Department of Agriculture, Water and the Environment veterinarian and epidemiologist, Dr Rachel Iglesias has today been named one of Australia’s official Superstars of STEM.
Chief Veterinary Officer Dr Mark Schipp congratulated Rachel as one of 60 brilliant women in science, technology, engineering and mathematics stepping into the spotlight for this acclaimed national program.
“Rachel’s work as a Veterinary Officer in the Animal Health Epidemiology and One Health team is important in the effective national surveillance and control of animal diseases in Australia,” Dr Schipp said.
“Rachel is an everyday superstar working on surveillance for important animal diseases to detect outbreaks and supporting export markets for animals and animal products.
“This includes preparing for outbreaks of emergency animal diseases and monitoring for animal disease incidents in other parts of the world that might pose a risk to Australia.”
Head of Animal Biosecurity at the Department of Agriculture, Water and the Environment, Dr Robyn Martin, said Rachel was currently on secondment to the Department of Health gaining new knowledge and experiences and sharing her expertise as part of the COVID-19 response.
“Rachel already works closely with our health colleagues to ensure we are aware of any incidents that could pose a risk to the health of wildlife, domestic animals or people, and has taken up an opportunity to do a secondment,” Dr Martin said.
“We look forward to welcoming her back when she returns to the department in 2021.”
STEM Superstar, Dr Rachel Iglesias said she applied for the program to learn the skills needed to communicate more directly with livestock producers and the general public about the department’s science work.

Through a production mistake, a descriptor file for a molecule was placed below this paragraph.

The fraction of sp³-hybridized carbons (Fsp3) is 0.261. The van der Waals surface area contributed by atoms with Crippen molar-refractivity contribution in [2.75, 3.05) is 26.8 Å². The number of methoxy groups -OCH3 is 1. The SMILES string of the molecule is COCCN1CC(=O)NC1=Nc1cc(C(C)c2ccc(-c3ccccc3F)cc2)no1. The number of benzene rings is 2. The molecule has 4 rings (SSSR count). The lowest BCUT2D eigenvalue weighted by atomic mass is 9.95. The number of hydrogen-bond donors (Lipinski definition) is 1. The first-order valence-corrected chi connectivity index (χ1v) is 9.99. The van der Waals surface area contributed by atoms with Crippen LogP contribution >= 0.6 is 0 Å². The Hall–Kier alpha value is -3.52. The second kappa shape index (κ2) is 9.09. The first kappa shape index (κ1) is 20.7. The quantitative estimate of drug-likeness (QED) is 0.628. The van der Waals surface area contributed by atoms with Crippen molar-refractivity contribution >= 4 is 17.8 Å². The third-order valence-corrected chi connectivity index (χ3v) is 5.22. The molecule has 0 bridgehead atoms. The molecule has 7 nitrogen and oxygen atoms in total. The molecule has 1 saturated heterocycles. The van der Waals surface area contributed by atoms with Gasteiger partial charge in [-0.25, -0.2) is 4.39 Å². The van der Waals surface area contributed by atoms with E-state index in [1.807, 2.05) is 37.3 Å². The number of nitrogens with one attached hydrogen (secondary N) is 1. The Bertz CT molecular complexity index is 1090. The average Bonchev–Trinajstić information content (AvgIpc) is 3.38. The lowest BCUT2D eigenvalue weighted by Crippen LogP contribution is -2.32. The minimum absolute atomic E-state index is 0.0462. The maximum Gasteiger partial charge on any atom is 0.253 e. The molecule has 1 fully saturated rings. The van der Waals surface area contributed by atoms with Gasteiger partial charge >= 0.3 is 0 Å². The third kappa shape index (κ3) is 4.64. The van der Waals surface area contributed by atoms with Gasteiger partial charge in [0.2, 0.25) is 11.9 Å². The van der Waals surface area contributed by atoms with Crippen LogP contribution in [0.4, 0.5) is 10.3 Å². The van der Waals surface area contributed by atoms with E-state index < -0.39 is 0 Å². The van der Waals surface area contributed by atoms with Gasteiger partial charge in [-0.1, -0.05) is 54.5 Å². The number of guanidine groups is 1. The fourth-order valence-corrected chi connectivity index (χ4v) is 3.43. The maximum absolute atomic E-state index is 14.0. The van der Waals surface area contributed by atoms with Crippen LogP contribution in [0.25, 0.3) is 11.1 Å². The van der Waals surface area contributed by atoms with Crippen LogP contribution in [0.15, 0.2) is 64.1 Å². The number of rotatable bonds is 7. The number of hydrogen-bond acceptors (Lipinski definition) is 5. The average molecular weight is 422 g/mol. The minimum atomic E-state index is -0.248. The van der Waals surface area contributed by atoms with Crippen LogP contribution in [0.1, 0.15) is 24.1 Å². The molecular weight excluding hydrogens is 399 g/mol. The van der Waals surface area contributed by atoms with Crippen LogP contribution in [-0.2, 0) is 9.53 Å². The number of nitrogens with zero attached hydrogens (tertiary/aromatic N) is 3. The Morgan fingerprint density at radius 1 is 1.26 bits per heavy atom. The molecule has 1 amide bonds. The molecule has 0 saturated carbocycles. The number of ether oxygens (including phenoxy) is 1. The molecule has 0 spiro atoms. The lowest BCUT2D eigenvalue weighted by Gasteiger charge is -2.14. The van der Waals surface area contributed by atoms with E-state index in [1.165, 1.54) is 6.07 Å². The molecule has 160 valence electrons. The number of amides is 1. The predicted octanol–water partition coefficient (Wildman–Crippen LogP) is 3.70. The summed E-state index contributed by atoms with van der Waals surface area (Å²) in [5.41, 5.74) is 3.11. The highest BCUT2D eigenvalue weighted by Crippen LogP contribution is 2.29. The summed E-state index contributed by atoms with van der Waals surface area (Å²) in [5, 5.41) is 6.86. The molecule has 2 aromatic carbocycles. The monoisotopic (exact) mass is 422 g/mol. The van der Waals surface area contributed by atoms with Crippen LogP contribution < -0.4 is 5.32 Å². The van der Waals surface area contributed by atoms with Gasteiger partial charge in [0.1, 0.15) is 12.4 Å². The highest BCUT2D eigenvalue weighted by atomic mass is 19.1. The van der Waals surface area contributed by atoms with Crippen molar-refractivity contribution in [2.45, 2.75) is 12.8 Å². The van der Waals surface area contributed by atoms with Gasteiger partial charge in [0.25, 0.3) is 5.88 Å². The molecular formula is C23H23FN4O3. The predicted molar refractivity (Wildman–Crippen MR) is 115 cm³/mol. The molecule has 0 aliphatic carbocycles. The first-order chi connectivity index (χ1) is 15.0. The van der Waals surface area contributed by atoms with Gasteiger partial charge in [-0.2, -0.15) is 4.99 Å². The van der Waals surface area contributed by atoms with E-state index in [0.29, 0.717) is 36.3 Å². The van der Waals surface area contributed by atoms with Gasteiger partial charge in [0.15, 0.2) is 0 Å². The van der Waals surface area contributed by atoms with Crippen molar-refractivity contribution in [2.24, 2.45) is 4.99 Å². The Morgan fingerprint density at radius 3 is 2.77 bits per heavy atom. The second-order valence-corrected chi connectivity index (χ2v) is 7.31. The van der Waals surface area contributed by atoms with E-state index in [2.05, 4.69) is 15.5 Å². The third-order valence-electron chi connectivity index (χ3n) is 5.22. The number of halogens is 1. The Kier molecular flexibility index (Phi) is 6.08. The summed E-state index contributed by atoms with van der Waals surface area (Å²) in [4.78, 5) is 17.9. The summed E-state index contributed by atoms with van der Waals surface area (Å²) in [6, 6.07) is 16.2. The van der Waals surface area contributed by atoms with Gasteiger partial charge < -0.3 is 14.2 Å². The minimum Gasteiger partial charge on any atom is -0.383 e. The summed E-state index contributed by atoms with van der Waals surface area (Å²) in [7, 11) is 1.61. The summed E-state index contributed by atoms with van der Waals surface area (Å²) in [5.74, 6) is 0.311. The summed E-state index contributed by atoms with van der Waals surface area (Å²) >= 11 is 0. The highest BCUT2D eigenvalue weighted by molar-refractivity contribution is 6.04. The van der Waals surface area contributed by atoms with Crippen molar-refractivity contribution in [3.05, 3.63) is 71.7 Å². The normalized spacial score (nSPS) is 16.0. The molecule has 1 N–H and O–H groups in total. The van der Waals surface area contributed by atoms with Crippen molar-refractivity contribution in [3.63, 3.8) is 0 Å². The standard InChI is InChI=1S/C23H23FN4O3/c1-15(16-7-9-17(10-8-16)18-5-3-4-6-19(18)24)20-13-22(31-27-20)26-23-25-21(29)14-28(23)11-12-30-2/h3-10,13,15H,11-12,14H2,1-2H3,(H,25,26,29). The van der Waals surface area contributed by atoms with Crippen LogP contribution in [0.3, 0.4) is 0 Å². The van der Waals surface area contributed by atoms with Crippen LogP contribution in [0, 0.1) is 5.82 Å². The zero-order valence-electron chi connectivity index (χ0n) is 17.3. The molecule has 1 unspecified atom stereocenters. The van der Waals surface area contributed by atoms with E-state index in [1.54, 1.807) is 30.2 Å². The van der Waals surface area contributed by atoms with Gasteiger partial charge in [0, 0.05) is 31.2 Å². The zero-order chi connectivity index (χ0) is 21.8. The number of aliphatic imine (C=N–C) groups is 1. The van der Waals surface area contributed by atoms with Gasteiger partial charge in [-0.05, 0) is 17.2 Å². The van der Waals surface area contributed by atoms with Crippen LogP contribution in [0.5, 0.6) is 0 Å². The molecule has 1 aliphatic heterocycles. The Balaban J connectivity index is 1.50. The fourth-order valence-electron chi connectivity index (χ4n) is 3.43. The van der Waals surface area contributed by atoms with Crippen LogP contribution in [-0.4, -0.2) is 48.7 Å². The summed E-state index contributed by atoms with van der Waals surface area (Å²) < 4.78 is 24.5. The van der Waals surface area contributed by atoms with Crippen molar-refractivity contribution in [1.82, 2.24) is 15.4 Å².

“I’m excited about finding ways to invite our stakeholders to communicate with us about their priorities and interests,” Dr Iglesias said.
“I hope long term this means that we can serve them even more effectively.”
Science & Technology Australia Chief Executive Officer Misha Schubert said the program gave women in STEM stronger skills and confidence to step into expert commentary roles in the media.
“It’s hard to be what you can’t see,” Ms Schubert said.
“Women are still seriously under-represented in STEM leadership roles.
“The Superstars of STEM program sets out to smash stereotypes of what a scientist, technologist, engineer or mathematician look like — these powerful role models show girls that STEM is for them.
“We can’t thank the Australian Government enough for its strong support of this important program, which is already having a profound impact.”
- In 2019-20, 56% of girls in years 7 and 8 said they intended to choose a STEM elective when they reach year 9 and 10 – that’s up from 50% in 2018-19. That compares to 87% of boys said they planned to choose a STEM elective.
- In 2019-20, 50% of girls in year 9 and 10 took at least 1 STEM subject – that’s up from 32% in 2018/19. That compares to 71% of boys.
- At university, women account for 35% of STEM course enrolments and 37% of STEM course completions (on 2018 figures). That’s just over one in three.